My blood pressure was very high.  Generally, my blood pressure is in the normal range, but as I lay on the table, I could not get my blood pressure to go blow about 199/110. Scary high.   The nurse said not to worry and that she had seen plenty of higher numbers, but I knew that my blood pressure was much higher than they would have liked.  It was odd, however, because I didn’t feel especially stressed or frightened.  I guess the body experiences trauma in many different ways.  Originally, the surgeon had said that the operation would take about 45 minutes and that I would be under for an hour and a half, but in the end, I was away for over four hours.  Apparently, the nurse administered some blood pressure medication and waited for it to take effect before the operation and then they kept me longer than usual for post-op observation.  I don’t remember a thing.

Post-Op

I was wheeled into my room where my husband was waiting for me.  I don’t remember the journey down the lift to my room, but I do remember being very happy to see Michel. Visiting hours were over, but the nurse allowed Michel to stay for half an hour to talk to the surgeon and hold my hand.  I was quite sleepy and, although I would have loved it if Michel could have stayed all night, I really just wanted to sleep.  I wasn’t in any real pain, but there was a feeling of weight on my chest.  It was not unbearable.

Several hours later, the nurses woke me to give me some medication and asked me to walk around and use my spirometer.  Oddly, I noticed that my iv had fallen out of my arm and there was blood all over the side my bed.  The nurse re-bandaged me and said that the phlebotamist would be along to fix the iv.  I was quite hazy, but I managed to do four or five laps of the floor.  I returned to my bed and slept several hours before the phlebotamist arrived.  He reattached my iv, but, not five minutes later   it was out again.  I was told that I would have to wait until morning to be reconnected.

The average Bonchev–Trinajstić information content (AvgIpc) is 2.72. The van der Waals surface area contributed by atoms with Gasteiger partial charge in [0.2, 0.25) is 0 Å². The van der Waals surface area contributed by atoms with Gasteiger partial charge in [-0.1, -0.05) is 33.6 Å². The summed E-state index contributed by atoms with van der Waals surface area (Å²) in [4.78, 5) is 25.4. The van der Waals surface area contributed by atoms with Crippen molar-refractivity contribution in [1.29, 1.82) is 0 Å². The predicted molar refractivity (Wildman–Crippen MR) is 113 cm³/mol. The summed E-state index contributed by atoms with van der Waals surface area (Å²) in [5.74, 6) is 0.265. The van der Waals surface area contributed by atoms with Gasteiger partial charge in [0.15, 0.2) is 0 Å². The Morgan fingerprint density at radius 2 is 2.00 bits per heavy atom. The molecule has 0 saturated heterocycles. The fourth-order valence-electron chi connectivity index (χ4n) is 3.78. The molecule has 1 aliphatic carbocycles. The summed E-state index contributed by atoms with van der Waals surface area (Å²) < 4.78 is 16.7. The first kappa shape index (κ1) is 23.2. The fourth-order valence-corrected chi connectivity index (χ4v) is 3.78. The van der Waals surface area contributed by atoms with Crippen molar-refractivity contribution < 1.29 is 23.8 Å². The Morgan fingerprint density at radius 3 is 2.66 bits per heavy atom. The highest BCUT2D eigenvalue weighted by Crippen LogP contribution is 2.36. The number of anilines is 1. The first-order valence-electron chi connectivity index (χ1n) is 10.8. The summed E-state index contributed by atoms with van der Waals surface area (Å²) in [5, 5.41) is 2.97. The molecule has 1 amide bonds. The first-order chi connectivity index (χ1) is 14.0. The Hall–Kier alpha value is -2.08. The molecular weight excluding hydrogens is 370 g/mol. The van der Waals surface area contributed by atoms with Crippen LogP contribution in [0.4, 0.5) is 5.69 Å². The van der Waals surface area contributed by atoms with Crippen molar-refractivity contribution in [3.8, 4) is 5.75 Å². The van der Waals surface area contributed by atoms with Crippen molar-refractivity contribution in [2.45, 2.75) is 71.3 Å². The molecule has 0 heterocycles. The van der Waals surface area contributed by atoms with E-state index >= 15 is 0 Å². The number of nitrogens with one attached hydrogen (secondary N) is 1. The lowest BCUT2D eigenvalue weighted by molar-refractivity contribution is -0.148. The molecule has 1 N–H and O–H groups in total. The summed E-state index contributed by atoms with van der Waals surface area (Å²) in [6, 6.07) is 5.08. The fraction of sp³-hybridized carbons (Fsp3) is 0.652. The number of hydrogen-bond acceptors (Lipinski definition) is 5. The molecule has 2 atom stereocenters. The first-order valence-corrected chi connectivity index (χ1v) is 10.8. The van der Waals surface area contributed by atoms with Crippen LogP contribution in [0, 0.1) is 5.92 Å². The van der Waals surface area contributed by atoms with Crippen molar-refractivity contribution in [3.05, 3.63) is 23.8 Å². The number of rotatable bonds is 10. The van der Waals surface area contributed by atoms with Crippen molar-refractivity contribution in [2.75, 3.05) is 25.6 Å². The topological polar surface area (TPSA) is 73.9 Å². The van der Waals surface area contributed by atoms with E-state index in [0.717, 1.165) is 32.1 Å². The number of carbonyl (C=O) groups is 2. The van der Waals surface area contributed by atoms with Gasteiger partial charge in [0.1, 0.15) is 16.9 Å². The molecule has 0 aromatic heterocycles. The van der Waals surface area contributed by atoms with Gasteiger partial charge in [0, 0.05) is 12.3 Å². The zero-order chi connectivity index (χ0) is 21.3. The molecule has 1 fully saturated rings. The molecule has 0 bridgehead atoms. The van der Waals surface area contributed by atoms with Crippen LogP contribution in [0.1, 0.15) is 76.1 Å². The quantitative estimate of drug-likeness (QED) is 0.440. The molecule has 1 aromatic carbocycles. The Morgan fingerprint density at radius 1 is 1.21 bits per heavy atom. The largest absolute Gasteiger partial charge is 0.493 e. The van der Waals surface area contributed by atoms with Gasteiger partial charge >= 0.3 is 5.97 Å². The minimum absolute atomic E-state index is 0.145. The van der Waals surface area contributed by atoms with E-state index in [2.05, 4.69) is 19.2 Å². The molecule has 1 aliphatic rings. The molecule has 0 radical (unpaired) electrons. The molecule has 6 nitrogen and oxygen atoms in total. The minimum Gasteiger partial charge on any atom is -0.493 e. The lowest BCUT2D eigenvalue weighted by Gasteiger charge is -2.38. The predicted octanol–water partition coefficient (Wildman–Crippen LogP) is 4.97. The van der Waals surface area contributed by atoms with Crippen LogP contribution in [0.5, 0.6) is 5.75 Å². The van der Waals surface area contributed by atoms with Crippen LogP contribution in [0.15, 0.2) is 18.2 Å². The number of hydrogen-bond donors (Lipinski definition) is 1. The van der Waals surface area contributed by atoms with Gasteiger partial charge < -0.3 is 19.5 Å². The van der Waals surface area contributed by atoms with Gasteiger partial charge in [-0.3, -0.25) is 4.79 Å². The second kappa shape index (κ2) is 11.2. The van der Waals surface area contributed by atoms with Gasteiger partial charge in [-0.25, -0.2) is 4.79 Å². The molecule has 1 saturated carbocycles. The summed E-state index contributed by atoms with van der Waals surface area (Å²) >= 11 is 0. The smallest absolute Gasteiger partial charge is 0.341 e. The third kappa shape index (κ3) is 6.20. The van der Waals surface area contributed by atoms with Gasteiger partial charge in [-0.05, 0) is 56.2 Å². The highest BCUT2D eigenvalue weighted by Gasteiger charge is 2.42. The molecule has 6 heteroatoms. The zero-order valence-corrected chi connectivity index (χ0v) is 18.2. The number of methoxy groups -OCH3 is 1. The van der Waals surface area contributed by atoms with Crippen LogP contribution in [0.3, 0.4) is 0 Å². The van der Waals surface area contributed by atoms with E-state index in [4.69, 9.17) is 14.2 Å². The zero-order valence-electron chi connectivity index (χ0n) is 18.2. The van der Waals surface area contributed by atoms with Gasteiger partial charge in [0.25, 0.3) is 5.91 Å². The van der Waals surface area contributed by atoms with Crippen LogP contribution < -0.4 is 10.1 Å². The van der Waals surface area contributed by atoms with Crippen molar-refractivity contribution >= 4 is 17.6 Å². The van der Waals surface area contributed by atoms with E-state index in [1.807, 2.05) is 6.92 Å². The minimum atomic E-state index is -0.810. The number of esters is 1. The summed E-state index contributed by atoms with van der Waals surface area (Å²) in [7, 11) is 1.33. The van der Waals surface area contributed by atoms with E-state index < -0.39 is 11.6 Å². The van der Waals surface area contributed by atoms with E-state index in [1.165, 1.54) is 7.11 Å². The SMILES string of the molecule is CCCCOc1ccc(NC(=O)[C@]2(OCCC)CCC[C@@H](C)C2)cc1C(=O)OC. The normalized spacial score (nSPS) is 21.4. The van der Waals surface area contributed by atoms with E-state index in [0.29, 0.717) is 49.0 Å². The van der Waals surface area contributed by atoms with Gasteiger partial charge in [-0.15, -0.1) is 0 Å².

At seven o’clock I wasn’t feeling too hot.  All of the other patients were getting up and walking around, but I did not have the strength to pull myself up.  I tried to use my spirometer but I could not breathe deeply without pain.  The nurses came by to change my bed and I complained of pain.  I sat in the chair and they said they would bring me some pain killers.  I returned to my bed and tried to sip a little water when I was overcome by nausea.  I grabbed the cardboard bowl on the hospital table and filled it with vomited blood and blood clots.  This time the nurses told me to sit still.  I felt considerably better and the surgeon came by to check on me and he ordered another bag of fluids for me (the nurses were going to cut me off but I complained that I was dehydrated).  I sat and stared at the wall for most of the day.  I enjoyed my room-mate’s company, but I was too tired and in too much pain to focus on anything.